Over time she's wanted people to show her that they appreciate her
kindness, whereas in the past she didn't necessarily need that
affirmation. So that plays directly into Exit Elena
CB: I'm just gonna put this out there... I was
raised by my grandparents. Now my mom visited, and she still does and I
love her, but she just wasn't able to be in the position of being a parent. I
also lived with my aunt who is about fifteen years older than me. So
growing up she had kids when I was about ten or eleven, and I had to deal
So these were all factors related to Bridges
. The idea that I
like is having an outsider make decisions for someone else's blood and
kin. The outsider perspective is great, but it is also limited. You
can't get a good picture of somebody entirely. That's what most interested me for Bridges
. Then there's
something like child protective services where you send a case worker to
someone's house and the rules are "if the child's not safe take it, and
if you don't know: take it." I was really struck by that mentality. To
ruin somebody's life like that... what is the outside perspective?
Anybody can lose their cool, and I thought about what if someone had
lost their cool amidst my family situation... I could have been taken
So we were talking briefly about movies that don't
take chances or are inauthentic and when we see it it's just like "oh!
ugh, that's terrible!" and one thing I've been thinking about recently
is what if you were to do that. What if you are so blinded, or just have
so many things to cover, that there is maybe this one thing, or a few
things in this movie you're making that are in there that don't work.
I've had drafts of scripts where the character does something that he
just wouldn't do, and I go "That's awful! Why would I write that?" And
so I often wonder is this gonna happen one day where it's done and it's
out there and people are seeing it and I'll never see it until it's too
late. That's what I'm really scared about. Perhaps having
that experience where you look at that as a failure that stops you from
making another movie, that is probably the sharpest sword to impale
yourself on. When you're
making a movie, or after, what do you guys expect, if anything, in terms
of distribution. Do you ever hope that there's a life of some kind for
the film after fests... obviously there's some movement there on your
end Nathan. How important is that conversation for you guys to have with
CB: We want people to see our work. Sure we make different movies and know that our audience isn't going to be as big as Man Of Steel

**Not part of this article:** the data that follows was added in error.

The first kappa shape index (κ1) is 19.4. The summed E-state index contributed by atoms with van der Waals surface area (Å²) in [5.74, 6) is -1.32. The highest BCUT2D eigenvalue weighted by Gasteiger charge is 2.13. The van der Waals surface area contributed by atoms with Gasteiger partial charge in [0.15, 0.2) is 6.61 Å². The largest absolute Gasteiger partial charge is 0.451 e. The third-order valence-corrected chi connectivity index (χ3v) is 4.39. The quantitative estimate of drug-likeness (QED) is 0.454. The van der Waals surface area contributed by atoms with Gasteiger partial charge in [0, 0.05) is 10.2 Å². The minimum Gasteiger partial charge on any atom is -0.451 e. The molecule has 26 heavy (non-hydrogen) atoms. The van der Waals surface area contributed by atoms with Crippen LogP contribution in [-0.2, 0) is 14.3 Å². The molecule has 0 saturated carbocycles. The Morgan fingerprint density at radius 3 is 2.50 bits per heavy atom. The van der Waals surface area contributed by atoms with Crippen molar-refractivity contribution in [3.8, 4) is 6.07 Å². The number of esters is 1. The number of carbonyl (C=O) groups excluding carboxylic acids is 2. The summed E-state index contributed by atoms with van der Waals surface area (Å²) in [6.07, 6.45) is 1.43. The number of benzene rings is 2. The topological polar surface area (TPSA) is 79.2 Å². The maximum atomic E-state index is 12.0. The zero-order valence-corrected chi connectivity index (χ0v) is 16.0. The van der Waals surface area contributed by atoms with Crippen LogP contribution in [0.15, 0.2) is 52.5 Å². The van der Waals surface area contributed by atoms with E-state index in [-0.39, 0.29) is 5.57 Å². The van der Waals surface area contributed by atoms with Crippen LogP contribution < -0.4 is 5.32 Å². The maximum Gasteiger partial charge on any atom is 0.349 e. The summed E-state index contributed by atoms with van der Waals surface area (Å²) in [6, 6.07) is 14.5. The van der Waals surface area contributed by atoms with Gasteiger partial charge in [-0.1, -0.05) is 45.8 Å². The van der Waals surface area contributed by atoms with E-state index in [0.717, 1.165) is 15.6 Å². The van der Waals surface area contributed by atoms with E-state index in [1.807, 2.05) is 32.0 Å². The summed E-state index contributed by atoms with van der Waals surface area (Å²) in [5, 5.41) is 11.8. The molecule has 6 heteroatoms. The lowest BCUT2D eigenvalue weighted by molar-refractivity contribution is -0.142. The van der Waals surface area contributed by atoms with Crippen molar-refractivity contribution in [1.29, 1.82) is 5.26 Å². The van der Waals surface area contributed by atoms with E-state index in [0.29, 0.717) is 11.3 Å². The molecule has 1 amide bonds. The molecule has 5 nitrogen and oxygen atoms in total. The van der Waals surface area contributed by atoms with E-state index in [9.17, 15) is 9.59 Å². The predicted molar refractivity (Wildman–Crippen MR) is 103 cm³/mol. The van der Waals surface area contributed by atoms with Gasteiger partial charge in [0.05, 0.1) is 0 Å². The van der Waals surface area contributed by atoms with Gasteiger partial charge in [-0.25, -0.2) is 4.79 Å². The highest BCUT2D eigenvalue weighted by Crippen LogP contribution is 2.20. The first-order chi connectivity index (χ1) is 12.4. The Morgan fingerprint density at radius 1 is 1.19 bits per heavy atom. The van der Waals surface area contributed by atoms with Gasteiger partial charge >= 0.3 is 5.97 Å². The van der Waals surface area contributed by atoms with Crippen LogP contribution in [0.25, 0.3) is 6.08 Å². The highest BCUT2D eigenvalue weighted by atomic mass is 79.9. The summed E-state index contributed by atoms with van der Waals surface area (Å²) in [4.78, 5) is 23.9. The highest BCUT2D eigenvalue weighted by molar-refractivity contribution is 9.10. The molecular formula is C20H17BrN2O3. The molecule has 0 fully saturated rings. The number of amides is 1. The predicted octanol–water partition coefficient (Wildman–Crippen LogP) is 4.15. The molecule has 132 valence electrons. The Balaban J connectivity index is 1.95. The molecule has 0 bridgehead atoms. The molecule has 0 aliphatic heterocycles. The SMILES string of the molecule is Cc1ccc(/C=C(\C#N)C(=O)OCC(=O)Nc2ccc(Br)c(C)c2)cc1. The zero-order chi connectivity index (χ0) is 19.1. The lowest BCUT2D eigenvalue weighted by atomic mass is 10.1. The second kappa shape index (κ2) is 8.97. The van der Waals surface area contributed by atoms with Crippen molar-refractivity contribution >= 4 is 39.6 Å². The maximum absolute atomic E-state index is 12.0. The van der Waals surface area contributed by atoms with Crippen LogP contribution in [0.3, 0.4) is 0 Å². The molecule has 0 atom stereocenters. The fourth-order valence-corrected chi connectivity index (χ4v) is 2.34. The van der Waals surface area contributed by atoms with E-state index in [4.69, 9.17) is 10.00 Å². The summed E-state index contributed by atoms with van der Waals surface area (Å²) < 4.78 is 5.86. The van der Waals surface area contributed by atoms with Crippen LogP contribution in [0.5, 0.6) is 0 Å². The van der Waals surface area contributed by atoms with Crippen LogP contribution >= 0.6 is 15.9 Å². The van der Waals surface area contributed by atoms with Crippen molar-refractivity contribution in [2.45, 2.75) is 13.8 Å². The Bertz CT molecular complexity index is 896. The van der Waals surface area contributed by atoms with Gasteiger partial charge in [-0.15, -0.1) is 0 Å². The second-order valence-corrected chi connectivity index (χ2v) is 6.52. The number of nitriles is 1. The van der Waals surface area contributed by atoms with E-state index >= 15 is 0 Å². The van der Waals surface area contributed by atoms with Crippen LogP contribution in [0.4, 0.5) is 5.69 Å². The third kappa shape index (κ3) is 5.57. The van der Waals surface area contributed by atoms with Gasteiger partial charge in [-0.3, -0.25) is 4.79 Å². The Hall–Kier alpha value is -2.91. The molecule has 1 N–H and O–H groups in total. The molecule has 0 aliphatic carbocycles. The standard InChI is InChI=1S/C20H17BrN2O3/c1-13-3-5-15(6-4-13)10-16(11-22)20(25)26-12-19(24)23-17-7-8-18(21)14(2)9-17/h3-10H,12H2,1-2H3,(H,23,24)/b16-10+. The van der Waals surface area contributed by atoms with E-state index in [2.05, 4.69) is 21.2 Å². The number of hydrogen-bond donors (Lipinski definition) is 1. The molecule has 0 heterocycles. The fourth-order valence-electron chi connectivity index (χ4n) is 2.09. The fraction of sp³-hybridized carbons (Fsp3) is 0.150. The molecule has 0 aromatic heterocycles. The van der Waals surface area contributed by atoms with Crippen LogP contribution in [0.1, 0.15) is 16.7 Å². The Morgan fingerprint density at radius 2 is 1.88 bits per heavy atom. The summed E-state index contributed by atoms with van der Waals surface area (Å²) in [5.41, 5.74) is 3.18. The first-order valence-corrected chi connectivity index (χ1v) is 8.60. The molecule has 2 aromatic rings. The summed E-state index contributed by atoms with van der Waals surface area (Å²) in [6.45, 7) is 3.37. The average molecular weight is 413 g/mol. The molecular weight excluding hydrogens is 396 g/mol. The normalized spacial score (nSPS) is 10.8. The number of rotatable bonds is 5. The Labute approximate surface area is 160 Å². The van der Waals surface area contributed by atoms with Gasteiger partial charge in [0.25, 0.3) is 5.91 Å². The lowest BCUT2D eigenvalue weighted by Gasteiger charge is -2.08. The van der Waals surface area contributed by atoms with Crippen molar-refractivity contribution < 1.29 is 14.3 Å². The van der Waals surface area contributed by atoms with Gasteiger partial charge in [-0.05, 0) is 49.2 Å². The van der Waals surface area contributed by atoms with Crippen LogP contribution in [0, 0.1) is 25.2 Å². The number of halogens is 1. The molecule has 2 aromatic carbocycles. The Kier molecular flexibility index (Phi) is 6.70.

. So we want people to see our movies, sure. Peter Strickland, who made Berberian Sound Studio
did this amazing movie called Katalin Varga
. It played some film
festivals and didn't get any distribution and it's wonderful. And he's
from the UK and went to Hungary to do it, he was working in a language that
wasn't familiar to him. I was talking to him and he was like "Oh know I
didn't get very much out of it, except I did get my next movie out of
it." Berberian Sound Studio
is way bigger and got distribution. So
that's what I care about. I want people to see my movie, but I also want
to make the next one, and I hope the next one is going to be better.
Maybe I'll get... I don't want to say I'll get more money... I'll get
money. Or maybe there are actors that I want to work with that I can't
right now and then I can do that.
I'd like to follow the lead of Rick
Alverson, who I've known for a long time. He did The Builder
, which was
great, and so he did that to New Jerusalem
. He got Will Oldham and a
little bit more money for it. He used that to do The Comedy
and got Tim
Heidecker. Those movies were really
cheap, and I don't know how much money they made, but that just feels
like a really smart career move. The Builder
didn't get much play, but
he managed to build off of each project and make each one bigger in
different ways. We want people to see our movies, but for certain people
to see our movies means we have to show up first and know what we're
doing.In that way, festivals still feel like an integral part of the puzzle.
Well festivals and film critics, anything that allows the movie to
arrive to the surface of the internet, so that people are aware that it
exists. Otherwise there is no existence for the movie. It's made and
then where is it?Are there any alternative ways of seeing a film that you guys are getting excited about now?
NS: There may be some kind of publicity stunt, but it's always about some kind of internet presence.
The internet is everything to me. Now it's different for Nathan because
he has his features and I only have shorts. I was getting rejected from
festivals, trying to get word of mouth built on that, and then getting
really down. I then got into a few fests that I loved, but apart of me
was like "I'm getting rejected, maybe if I can get the word out and put
it online, way more people would be able to see it than at a festival
screening." It's different for features, but the online presence is
really good. Having something available so someone can see it at the
right time helps. There were movies that were doing something at a
festival years ago but for whatever reason they lost that momentum and
just aren't around.
NS: And you have to have momentum.At
the same time I tend to wonder how much the audience really cares how
old a movie is, if it's sat on the shelf for two years. It'll still be
something new to them. Something fresh.
CB: You're right about,
but I think critics care. If they work for a living they want new
content. There are a lot of weird elements that need to come together.It is like alchemy. It is a real task that can appear like a trick.
And being online is super important. You have the discussion going,
even if you're generating it yourself. I mean I'm not good and I don't
condone too much self-promotion, but you kind of have to start
something. And help your friends. I'm always talking about Nathan's
movies because I love them, and I'm sharing your work, Ben. It's about
building a community by keeping the conversation going.